Farm type-specific adoption behaviour in sustainable soil nutrient management: the case of smallholder farms in Ioba province, Burkina Faso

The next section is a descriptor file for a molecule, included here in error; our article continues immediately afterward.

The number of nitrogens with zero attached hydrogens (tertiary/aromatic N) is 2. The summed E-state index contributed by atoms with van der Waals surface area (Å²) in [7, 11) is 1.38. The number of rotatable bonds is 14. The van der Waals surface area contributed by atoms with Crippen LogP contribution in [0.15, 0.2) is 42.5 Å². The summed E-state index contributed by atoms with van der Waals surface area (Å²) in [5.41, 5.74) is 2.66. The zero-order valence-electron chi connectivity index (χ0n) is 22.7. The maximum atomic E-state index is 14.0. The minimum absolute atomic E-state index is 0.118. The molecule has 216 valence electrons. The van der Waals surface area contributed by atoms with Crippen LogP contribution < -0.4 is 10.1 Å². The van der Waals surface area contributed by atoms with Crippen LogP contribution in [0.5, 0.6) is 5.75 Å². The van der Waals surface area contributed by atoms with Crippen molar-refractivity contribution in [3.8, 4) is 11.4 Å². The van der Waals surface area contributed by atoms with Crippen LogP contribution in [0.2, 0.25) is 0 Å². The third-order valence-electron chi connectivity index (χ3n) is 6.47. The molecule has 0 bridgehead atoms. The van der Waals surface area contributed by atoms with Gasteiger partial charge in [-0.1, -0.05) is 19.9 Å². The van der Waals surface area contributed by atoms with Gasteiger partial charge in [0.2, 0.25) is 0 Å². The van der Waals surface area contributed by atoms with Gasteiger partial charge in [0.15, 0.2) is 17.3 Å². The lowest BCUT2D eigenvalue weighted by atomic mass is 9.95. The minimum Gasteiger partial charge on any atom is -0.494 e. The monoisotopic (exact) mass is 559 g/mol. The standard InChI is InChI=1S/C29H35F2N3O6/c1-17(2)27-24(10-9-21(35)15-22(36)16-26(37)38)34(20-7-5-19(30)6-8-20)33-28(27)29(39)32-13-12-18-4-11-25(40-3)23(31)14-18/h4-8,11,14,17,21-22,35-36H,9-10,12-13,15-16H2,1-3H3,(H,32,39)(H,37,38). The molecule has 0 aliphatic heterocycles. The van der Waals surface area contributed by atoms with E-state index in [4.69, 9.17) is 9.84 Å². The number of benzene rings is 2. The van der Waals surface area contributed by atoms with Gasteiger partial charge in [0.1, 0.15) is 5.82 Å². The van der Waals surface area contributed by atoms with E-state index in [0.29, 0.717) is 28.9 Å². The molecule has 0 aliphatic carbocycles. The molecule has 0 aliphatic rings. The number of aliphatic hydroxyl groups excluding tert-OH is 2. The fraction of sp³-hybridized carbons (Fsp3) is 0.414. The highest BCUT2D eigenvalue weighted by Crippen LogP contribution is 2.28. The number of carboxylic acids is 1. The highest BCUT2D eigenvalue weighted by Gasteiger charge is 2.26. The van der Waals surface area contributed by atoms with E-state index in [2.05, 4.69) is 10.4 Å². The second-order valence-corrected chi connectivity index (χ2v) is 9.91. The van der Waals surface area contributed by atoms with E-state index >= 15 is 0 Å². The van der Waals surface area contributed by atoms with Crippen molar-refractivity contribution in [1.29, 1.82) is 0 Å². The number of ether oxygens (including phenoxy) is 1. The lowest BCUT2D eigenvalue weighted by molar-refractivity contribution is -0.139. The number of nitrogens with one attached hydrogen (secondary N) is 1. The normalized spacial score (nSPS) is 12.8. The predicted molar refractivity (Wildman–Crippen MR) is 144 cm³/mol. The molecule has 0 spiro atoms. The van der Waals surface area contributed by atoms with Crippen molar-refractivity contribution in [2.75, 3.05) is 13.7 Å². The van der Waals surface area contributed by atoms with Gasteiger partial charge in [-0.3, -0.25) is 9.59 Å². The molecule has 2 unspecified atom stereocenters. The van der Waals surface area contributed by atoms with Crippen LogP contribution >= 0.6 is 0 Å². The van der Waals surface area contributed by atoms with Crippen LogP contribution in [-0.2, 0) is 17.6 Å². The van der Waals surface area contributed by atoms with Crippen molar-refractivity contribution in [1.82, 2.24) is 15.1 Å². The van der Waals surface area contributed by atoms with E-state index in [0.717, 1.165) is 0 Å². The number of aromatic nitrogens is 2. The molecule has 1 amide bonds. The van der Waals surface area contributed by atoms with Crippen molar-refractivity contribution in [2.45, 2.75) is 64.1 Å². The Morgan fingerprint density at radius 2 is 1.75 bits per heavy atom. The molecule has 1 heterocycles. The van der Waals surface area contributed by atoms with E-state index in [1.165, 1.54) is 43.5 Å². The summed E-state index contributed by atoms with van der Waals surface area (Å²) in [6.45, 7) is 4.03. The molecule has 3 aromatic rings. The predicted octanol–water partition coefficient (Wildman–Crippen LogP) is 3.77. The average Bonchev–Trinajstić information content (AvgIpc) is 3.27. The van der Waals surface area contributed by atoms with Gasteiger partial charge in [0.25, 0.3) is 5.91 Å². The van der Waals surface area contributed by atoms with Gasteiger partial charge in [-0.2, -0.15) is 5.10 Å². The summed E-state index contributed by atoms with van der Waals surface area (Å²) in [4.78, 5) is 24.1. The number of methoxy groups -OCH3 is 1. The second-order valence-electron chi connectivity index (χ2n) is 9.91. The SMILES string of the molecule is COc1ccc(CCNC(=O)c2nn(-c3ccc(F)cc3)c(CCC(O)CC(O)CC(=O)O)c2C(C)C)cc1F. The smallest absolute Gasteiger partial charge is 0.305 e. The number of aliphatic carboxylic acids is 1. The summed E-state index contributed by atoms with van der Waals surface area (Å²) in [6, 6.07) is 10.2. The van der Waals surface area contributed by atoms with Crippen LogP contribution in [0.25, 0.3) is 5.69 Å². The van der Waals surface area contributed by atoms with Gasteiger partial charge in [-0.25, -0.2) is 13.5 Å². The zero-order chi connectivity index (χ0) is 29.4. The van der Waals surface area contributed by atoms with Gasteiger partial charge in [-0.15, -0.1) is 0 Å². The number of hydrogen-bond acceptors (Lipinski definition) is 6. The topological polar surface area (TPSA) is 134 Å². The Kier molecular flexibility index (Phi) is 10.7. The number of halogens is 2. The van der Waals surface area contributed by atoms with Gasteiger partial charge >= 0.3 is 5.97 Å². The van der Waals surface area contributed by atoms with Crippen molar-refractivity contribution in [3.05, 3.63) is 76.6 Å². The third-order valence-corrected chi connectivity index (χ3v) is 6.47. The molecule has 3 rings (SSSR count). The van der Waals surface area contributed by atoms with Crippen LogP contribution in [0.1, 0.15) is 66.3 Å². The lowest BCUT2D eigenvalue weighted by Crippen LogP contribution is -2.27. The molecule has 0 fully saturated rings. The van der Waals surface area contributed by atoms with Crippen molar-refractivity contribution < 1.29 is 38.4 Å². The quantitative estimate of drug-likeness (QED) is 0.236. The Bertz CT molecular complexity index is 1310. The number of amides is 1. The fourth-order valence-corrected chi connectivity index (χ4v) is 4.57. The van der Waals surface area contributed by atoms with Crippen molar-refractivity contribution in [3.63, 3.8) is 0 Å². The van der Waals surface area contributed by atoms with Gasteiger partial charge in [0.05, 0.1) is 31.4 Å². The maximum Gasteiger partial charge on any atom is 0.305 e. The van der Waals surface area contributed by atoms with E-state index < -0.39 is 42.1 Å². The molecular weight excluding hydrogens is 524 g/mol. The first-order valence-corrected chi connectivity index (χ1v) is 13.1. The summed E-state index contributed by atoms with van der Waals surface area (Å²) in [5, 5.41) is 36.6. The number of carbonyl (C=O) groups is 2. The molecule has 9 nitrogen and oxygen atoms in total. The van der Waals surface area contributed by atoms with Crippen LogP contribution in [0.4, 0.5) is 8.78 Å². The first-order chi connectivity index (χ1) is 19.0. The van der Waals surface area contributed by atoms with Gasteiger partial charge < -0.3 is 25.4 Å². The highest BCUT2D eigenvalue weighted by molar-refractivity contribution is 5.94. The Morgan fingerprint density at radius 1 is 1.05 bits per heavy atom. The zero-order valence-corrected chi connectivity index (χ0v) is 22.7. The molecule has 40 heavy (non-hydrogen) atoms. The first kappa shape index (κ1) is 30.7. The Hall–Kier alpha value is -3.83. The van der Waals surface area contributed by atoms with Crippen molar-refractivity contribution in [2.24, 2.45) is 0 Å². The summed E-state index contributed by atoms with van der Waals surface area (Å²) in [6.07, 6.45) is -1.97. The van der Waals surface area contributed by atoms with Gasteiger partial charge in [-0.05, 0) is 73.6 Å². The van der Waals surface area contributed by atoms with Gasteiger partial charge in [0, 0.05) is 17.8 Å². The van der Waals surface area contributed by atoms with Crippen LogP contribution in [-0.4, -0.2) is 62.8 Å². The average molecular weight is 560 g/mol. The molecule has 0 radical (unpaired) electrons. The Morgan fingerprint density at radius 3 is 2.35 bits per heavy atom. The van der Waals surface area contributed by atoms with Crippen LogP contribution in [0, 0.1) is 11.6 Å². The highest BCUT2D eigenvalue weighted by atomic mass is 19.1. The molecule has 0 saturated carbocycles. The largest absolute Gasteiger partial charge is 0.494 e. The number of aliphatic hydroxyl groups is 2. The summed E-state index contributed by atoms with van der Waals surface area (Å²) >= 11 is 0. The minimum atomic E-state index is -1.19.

Sub-Saharan Africa has failed to ensure sufficient and sustainable food production, mainly as a result of soil nutrient depletion. The persisting food insecurity and poverty, despite proven sustainable soil nutrient management (SNM) practices denote the failure of policy intervention to leverage farm incentives to adopt SNM practices. The main objective of this study was to analyse the farming system type-specific behaviour in the adoption and use of SNM practices in a semiarid region of Burkina Faso. Six villages (i.e., two villages per commune) were chosen according to the two major soil types in each commune. We randomly sampled and surveyed 360 household-farms to obtain a multidimensional dataset, using the Sustainable Livelihood Framework as a guide. Binary logistic regressions were used to analyse the determinants of mineral fertiliser use intensity, separate the adoption of mineral and organic fertilisers and combine mineral-organic fertiliser adoption at the plot level for different farming systems. Maize plots were mainly considered as it was the main food crop for which the farmers used most of the available fertilisers. Our study additionally showed the existence of heterogeneity in the adoption behaviour and use of SNM practices. This implies that effective policy interventions promoting the adoption of SNM practices should be designed according to the farming system type for leveraging farm incentives to adopt SNM practices. Farm design studies also need to account for the farmers behavioural heterogeneity. This studys results can be used for scaling-out research and serve as a framework for policy intervention and further studies in the region.